The majority of the monuments are Hindu; reliefs and artwork in the temples and public spaces like tanks and markets portray Hindu deities and themes from Hindu texts. Six Jain temples and monuments are also present, along with a Muslim mosque and mausoleum. The architecture is constructed from the plentiful local stone, and the prevailing design aesthetic is Dravidian, which has roots in the Deccan region's development of Hindu arts and architecture in the second millennium. The Ramachandra Temple's pillars and portions of the Virupaksha Temple Complex's ceilings are examples of the arts that were developed during the Hoysala Empire's control in the south between the 11th and 14th centuries. In a few structures, including the Queen's bath and Elephant stables, the builders also incorporated an Indo-Islamic design, which according to UNESCO reflects a "highly advanced multi-religious and multi-ethnic community."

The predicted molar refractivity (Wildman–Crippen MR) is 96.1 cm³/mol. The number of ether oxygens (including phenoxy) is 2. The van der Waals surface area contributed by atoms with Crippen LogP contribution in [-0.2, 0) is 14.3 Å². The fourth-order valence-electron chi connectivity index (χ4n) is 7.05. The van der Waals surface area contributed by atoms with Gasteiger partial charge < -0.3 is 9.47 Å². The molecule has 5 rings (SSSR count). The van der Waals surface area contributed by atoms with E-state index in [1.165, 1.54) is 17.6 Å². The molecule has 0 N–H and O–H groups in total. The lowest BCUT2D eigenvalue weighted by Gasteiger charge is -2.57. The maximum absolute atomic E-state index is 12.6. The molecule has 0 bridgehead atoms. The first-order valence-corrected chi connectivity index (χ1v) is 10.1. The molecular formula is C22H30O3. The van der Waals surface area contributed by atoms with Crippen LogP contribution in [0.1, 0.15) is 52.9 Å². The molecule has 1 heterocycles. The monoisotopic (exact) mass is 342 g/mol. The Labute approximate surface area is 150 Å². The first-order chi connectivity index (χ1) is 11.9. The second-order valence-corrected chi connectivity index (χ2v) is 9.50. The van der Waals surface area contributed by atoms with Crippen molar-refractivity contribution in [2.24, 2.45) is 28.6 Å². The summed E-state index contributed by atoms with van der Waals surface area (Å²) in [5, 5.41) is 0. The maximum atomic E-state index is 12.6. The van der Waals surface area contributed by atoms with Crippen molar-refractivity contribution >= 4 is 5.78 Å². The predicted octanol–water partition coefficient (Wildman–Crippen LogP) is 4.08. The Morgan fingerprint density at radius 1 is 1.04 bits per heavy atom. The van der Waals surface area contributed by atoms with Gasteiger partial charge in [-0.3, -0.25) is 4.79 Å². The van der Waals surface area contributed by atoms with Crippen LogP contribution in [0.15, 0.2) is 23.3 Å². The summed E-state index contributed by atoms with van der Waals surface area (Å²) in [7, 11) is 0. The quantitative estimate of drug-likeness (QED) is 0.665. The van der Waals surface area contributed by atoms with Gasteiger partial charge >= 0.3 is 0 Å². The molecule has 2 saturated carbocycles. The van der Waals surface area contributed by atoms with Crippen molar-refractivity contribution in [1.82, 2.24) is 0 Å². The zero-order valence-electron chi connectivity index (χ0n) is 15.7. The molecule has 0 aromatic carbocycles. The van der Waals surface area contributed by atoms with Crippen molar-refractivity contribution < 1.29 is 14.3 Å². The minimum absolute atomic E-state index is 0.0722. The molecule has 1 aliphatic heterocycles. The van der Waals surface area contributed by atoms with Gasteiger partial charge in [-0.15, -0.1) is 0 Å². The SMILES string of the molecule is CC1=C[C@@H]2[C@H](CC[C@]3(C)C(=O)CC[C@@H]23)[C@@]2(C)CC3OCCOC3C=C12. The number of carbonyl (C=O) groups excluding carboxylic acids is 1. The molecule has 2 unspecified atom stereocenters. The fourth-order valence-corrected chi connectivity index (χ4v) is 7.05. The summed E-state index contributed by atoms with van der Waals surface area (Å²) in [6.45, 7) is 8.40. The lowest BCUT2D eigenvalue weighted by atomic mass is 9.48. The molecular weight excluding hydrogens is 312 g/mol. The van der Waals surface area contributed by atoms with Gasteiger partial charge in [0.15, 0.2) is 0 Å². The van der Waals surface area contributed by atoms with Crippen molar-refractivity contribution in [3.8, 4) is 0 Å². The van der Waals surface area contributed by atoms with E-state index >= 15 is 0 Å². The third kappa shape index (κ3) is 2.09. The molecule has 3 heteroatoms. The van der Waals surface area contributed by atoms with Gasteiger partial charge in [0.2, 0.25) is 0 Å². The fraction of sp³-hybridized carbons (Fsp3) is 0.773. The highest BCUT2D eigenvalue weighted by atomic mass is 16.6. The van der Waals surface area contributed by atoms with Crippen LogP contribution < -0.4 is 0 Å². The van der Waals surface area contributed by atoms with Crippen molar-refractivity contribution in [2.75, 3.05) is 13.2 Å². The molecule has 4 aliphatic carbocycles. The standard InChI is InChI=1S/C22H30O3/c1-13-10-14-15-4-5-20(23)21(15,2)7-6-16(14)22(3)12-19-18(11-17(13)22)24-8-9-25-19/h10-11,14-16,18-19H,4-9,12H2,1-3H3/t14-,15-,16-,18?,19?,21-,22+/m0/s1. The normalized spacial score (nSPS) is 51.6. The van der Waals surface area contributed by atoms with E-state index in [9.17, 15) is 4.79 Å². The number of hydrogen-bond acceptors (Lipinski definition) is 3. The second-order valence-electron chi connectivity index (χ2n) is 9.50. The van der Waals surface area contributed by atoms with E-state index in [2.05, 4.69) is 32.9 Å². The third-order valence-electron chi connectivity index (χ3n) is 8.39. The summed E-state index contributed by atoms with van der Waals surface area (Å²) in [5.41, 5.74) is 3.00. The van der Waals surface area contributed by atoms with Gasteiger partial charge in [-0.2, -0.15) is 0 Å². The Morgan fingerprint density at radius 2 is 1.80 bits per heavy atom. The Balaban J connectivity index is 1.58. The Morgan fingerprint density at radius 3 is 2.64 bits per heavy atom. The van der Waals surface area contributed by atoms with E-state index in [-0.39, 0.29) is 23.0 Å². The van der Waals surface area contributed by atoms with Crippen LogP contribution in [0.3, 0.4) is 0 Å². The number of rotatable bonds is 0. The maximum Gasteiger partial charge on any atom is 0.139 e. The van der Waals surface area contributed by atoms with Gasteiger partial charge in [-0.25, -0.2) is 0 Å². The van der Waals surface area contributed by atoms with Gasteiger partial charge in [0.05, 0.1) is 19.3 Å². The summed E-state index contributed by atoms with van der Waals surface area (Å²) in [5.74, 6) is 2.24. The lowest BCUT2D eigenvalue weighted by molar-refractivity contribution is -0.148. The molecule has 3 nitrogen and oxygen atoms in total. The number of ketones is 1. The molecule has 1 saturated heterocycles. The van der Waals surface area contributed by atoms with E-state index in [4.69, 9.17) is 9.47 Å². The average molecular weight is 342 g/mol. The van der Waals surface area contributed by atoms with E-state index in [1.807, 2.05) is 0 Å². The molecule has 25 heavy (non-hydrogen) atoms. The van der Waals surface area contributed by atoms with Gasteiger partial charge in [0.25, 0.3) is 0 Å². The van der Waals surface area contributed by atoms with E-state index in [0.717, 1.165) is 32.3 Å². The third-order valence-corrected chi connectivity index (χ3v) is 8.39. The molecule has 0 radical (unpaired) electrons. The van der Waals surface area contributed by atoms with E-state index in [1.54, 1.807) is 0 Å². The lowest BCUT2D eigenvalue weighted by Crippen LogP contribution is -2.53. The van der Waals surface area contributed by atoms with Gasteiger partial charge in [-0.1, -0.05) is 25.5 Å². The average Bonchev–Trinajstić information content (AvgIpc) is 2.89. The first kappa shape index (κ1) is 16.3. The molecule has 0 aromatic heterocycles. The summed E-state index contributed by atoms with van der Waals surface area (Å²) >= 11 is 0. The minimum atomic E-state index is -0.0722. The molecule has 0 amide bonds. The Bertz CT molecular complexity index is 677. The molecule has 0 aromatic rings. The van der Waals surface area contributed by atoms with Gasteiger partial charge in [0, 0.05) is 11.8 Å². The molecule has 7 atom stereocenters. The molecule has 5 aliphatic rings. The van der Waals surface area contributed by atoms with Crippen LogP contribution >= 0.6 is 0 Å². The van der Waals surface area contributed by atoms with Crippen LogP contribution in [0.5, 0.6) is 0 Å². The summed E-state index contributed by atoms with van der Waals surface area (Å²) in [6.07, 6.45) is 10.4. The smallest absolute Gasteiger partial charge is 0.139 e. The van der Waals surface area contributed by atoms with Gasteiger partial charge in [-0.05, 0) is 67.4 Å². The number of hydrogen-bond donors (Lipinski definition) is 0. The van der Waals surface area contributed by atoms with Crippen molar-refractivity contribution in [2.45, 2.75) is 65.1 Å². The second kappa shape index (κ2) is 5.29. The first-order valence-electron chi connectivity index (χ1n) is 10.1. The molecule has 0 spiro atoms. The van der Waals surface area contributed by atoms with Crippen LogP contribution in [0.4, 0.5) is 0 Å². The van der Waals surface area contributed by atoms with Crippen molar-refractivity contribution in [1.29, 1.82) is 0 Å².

The Krishna temple complex, the Narasimha, Ganesha, and Hemakuta group of temples, as well as the Achyutaraya, Vitthala, Pattabhirama, and Lotus Mahal complexes, can be emphasized. The vast Dravidian temple complexes were surrounded by suburban townships which were skillfully and seamlessly integrated into the surrounding environment and contained secondary shrines, bazaars, residential areas, and tanks.
Wide Chariot lanes fronted by rows of Pillared Mandapas, another distinctive aspect of the temples at Hampi, were added when chariot festivals became an essential component of the rites. Another illustration of the temple's holy ceremony is the stone chariot in front of it. The majority of the buildings at Hampi are made of native granite, charred bricks, and lime mortar. The most popular construction method was stone masonry with a lantern roofed post and lintel structure.